• Water
  • Snacks
  • A couple of changes of clothing
  • Extra socks
  • Extra pair of shoes
  • Extra underwear
  • Thermometer
  • Acetaminophen for fever
  • Ibuprofen for inflammation and pain
  • Blanket and small pillow
  • Baby wipes
  • Toiletry items – toothbrush, toothpaste, brush, comb, etc.
  • Couple of hand towels and washcloths
  • Pajamas
  • Jacket
  • Battery powered device (preferably you can change the battery instead of charging it)
  • Books or drawing supplies
  • Small bag they can wear (like a fanny pack) that contains some of the basics like first aid supplies, hand sanitizer, etc.
  • Cash

Top Tips for Family Prepping with Kids

Every family is different, and every kid is definitely different, so when it comes to preparing for a disaster, you will need to tailor your plans and prep to suit your family and children. However, there are some things that are tried and true which you should consider.

  • Create contact cards for each family member that contain contacts that are outside of the area. They may be in a different city or a different state. That way, if they can’t reach anyone local, they can reach that point of contact who may not have been affected by the disaster. It can be another way to coordinate if you are separated for some reason.
  • Decide on a meeting place in case of a disaster and make sure your entire family knows to go there and knows how to get there.
  • When your children go to school, make sure that they have an extra bottle of water and a snack like a granola bar in their bag, just in case something happens, and they have to wait for you to get them.
  • Assemble a main family emergency kit and involve everyone in putting it together. It can open up some great conversations about disasters and how we can prepare for them. Keep it light but still let them know it is important.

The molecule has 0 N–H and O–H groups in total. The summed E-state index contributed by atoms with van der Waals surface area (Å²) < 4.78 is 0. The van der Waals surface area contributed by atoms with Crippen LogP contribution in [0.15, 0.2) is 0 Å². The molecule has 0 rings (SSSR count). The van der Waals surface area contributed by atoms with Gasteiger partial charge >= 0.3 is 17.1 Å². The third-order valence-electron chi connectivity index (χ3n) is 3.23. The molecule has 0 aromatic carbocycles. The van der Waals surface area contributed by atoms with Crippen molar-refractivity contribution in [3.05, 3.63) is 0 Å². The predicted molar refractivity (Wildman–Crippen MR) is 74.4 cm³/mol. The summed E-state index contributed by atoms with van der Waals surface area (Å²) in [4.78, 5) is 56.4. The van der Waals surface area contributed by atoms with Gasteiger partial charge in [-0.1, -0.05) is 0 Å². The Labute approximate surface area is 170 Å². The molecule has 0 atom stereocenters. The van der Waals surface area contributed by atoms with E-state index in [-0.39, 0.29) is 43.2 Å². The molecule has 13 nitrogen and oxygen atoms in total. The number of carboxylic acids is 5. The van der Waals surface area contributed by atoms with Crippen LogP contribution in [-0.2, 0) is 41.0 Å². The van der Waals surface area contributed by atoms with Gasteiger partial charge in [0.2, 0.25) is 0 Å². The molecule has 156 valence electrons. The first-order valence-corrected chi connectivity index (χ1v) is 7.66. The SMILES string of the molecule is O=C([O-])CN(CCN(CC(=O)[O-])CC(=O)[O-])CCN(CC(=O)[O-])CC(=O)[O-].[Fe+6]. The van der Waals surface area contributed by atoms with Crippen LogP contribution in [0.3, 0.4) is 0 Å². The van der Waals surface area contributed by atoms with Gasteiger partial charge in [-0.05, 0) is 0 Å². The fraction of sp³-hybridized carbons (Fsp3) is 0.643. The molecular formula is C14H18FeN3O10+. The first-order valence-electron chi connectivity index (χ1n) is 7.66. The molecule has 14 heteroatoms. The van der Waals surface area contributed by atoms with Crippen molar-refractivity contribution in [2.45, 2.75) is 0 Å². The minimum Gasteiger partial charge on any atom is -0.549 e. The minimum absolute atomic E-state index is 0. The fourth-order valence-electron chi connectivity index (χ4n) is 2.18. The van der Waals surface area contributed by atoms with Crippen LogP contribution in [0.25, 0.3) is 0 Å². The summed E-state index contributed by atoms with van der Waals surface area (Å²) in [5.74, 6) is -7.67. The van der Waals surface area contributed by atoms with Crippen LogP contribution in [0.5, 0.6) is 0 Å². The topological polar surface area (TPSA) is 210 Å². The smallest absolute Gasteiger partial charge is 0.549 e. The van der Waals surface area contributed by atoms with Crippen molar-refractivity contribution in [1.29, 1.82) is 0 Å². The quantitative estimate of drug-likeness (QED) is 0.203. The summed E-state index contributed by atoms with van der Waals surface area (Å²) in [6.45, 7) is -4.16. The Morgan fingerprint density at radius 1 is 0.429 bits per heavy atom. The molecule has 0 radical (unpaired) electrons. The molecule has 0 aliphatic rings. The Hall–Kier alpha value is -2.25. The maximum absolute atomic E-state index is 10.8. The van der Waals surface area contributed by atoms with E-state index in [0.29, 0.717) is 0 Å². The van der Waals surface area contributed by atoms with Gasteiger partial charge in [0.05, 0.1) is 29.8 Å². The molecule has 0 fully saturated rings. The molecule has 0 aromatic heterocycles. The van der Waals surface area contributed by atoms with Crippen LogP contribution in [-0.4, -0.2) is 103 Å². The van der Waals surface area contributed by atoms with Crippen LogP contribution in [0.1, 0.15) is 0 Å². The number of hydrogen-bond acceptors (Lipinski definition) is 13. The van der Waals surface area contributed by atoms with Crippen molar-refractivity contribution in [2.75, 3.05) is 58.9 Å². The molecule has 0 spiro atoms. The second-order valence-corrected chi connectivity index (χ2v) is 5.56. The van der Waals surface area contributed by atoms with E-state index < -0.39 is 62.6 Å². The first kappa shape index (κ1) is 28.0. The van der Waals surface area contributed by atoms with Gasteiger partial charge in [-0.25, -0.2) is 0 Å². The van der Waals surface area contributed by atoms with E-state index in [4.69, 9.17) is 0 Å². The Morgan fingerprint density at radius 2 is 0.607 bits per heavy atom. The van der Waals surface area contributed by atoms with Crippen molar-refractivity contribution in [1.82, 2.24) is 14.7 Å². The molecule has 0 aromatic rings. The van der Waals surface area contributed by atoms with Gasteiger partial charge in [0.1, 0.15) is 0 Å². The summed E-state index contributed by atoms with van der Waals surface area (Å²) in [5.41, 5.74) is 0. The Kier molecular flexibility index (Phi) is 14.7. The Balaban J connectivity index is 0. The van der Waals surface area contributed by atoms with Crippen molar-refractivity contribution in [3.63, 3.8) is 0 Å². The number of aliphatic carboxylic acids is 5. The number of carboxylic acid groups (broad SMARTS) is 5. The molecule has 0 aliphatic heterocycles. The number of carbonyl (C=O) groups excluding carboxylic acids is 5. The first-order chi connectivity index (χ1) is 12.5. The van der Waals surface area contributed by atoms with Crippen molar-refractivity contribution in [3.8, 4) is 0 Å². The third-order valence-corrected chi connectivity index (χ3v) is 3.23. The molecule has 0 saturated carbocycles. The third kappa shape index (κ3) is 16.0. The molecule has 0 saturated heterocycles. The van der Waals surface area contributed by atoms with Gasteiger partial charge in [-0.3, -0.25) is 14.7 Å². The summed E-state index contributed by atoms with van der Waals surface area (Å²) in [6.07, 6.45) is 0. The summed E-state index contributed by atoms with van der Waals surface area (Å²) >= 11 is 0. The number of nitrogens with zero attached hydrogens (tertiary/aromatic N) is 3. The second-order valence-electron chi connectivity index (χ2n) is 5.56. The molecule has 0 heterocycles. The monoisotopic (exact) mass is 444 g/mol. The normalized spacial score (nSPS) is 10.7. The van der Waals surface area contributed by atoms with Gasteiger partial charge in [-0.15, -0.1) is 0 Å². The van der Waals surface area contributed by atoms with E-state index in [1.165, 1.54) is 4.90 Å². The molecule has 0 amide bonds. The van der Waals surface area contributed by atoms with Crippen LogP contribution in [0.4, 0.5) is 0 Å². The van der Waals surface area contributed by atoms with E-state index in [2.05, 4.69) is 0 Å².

• Visit a preparedness site likeReady Kids and get your children involved in reading about disasters, playing the games, and learn about how families can prepare for disaster with children.
  • If you have pets, involve the children in preparing for them as well. Kids need to learn the proper way to prepare for a disaster with pets.
  • If you are in an area that is prone to extreme weather, such as a northern state that has blizzards or a state along the Gulf Coast or the east coast that has hurricanes, keep some packaged and canned food on hand with a manual can opener and a camping cook stove for heating the food (in case the power goes out). Keep the food in an area that is dry and cool, check the expiration dates regularly (at least every six months) and rotate out older food.
  • Every six months you should replace your water supply.
  • If there are items that you don’t pack, keep a list but limit it to about 20-30 items – short enough so that you can grab those things in less than 5 minutes. You can keep a paper list and a list on your phone.
  • Make sure you have an emergency kit in your car in case you have to evacuate, or you get stuck in your car. Include water, snacks, blankets, flashlights, and other essentials.

Preparing for a disaster ahead of time and being ready at a moment’s notice can be vital in getting your family to safety as quickly and efficiently as possible. Prepping with kids may not be entirely easy, but it is so worth it. After all, you’re all in this together.